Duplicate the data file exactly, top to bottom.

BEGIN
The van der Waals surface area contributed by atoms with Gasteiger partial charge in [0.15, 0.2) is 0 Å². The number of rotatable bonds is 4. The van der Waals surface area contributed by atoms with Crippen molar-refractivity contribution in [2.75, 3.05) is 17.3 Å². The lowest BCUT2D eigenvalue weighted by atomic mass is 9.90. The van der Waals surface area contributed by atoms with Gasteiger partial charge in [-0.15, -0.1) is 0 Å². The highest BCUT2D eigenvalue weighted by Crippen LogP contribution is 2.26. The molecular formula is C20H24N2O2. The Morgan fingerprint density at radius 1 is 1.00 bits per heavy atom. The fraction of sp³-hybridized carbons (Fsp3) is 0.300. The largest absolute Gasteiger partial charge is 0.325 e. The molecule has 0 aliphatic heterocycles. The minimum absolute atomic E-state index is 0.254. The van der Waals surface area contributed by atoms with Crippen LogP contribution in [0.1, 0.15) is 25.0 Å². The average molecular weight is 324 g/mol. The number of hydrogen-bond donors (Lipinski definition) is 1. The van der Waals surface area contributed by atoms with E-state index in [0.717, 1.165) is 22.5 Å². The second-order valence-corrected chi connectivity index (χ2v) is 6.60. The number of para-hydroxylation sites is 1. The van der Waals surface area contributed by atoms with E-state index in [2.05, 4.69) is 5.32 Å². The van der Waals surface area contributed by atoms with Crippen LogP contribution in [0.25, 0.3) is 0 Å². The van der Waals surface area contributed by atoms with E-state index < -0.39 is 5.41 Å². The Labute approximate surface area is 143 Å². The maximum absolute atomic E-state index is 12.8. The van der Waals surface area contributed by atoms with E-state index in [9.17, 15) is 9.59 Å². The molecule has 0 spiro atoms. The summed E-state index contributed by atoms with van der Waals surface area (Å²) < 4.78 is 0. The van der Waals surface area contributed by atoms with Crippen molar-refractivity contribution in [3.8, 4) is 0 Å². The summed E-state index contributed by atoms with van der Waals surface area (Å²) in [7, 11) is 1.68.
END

The van der Waals surface area contributed by atoms with Gasteiger partial charge in [0.15, 0.2) is 0 Å². The number of rotatable bonds is 4. The van der Waals surface area contributed by atoms with Crippen molar-refractivity contribution in [2.75, 3.05) is 17.3 Å². The lowest BCUT2D eigenvalue weighted by atomic mass is 9.90. The van der Waals surface area contributed by atoms with Gasteiger partial charge in [-0.15, -0.1) is 0 Å². The highest BCUT2D eigenvalue weighted by Crippen LogP contribution is 2.26. The molecular formula is C20H24N2O2. The Morgan fingerprint density at radius 1 is 1.00 bits per heavy atom. The fraction of sp³-hybridized carbons (Fsp3) is 0.300. The largest absolute Gasteiger partial charge is 0.325 e. The molecule has 0 aliphatic heterocycles. The minimum absolute atomic E-state index is 0.254. The van der Waals surface area contributed by atoms with Crippen LogP contribution in [0.1, 0.15) is 25.0 Å². The average molecular weight is 324 g/mol. The number of hydrogen-bond donors (Lipinski definition) is 1. The van der Waals surface area contributed by atoms with E-state index in [0.717, 1.165) is 22.5 Å². The second-order valence-corrected chi connectivity index (χ2v) is 6.60. The number of para-hydroxylation sites is 1. The van der Waals surface area contributed by atoms with E-state index in [2.05, 4.69) is 5.32 Å². The van der Waals surface area contributed by atoms with Crippen LogP contribution in [0.25, 0.3) is 0 Å². The van der Waals surface area contributed by atoms with E-state index < -0.39 is 5.41 Å². The Labute approximate surface area is 143 Å². The maximum absolute atomic E-state index is 12.8. The van der Waals surface area contributed by atoms with E-state index in [9.17, 15) is 9.59 Å². The molecule has 0 spiro atoms. The summed E-state index contributed by atoms with van der Waals surface area (Å²) < 4.78 is 0. The van der Waals surface area contributed by atoms with Crippen molar-refractivity contribution in [3.8, 4) is 0 Å². The summed E-state index contributed by atoms with van der Waals surface area (Å²) in [7, 11) is 1.68.